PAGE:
Around the world, there is a critical shortage of hospitality professionals, and the impact of staff recruitment and retention challenges can be felt across every hotel company. Even before the Coronavirus pandemic, the hospitality industry was known for its high employee turnover rate, with the hotel and motel sector experiencing an annual employee turnover rate of over 73%,1 compared with the average across all industries – 12-15%.2 Now, companies are still in a state of recovery after the pandemic and many are not yet operating at 100%, largely due to staff shortages.
Hospitality companies are working collaboratively to overcome this barrier
In response to this shortage of prospective employees, many hotels are taking matters into their own hands – offering hands-on training at their properties, without the requirement for previous experience.
We are pleased to be working in collaboration with leading hotels and NGOs to train young people from the local community in this way. By implementing our accessible curriculum through classroom training, we provide young people with hospitality knowledge and life skills, after which participants take part in practical training at a hotel – experiencing the various career opportunities and developing skills in the area they are most interested in.
The collaborative nature of the programme ensures maximum engagement and completion of the course, as our team ensure regular communication across all partners in each country, to share learnings, experiences and best practices.
We are proud to have been delivering employability programmes in seven countries, including India, Sri Lanka, and several African countries, for a number of years, and launched a new programme in Egypt in 2023. Around the world, our programme encompasses over 100 hotel brands, six NGO partners, and has seen over 7,800 young people graduate since 2005.
A key opportunity to give back to the destination
Through involvement in programmes such as this, hotels are not only filling the gap in the labour market and building a diverse and multi-skilled workforce, but are supporting those from disadvantaged backgrounds to discover their talents, learn new skills and unlock fruitful career prospects.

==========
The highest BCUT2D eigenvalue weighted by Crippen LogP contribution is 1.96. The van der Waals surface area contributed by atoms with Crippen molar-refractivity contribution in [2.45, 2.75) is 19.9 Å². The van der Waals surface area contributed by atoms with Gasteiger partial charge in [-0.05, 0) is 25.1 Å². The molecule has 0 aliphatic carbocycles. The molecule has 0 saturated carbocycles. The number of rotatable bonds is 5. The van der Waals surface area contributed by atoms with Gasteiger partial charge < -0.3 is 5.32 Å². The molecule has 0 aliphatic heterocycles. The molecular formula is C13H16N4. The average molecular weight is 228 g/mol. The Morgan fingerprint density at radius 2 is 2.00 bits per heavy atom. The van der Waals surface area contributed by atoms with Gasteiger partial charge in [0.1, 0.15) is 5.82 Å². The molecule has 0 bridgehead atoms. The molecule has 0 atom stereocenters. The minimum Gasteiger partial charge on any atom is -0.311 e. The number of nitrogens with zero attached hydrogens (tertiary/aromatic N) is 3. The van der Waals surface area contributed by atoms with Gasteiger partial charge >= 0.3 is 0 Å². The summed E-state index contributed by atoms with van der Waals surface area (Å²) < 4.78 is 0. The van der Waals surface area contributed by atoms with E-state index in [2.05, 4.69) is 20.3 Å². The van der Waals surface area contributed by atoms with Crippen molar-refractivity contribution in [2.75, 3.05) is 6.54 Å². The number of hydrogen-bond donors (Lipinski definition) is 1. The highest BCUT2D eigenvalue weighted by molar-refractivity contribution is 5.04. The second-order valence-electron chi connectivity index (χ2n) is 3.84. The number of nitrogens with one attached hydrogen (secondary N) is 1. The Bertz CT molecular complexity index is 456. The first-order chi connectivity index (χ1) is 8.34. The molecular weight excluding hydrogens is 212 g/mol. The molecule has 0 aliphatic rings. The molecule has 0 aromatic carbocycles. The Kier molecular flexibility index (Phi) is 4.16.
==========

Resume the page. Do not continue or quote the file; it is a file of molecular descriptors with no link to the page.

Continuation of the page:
In an effort to create tangible change for young and disadvantaged people across every corner of the globe, we are keen to share learnings and best practices not only across our network of programme partners, but with the wider hospitality industry, so that hotels may explore the potential to take part in an employability programme or apply these learnings to their existing programme.
As such, we are delighted to have visited two hotel properties in Mumbai, India, to explore:
- The impact of staff shortages on the business
- How the programmes are set up
- Key actions implemented to ensure trainees feel fully supported
- The experiences of trainees and the changes they have seen within their professional and personal development
- The benefits hotel leaders have seen in relation to community engagement, guest experiences and the trainees’ own development
Discover guidance from senior leaders at Grand Hyatt Mumbai and Four Seasons Hotel Mumbai within our two new videos
Grand Hyatt Mumbai
Within the video, Area VP & General Manager of Grand Hyatt Mumbai – Dietmar Kielnhofer, Learning & Development Manager – Roger Pereira and Regional VP of Human Resources – Arif Khan, share their insight on the importance of training people from the local community to increase the workforce in the face of critical shortages of staff, and offer their advice for hoteliers looking to run an employment programme, similar to their RiseHY programme. What’s more, three young trainees share their perspectives on how the programme delivery supported their learning and the impact this has had on their lives.
Four Seasons Hotel Mumbai
Within the video, Secretary and Trustee at NGO training partner, Kherwadi Social Welfare Association, Mrinalini Kher, highlights the importance of ‘on job training’ to tackle youth unemployment. Four Seasons Hotel Mumbai General Manager, Sunil Narang, then shares his guidance on how to support trainees throughout their practical training and the importance of partnerships to tackle staff recruitment and retention challenges. Plus, we hear from two female trainees about their experiences and career development.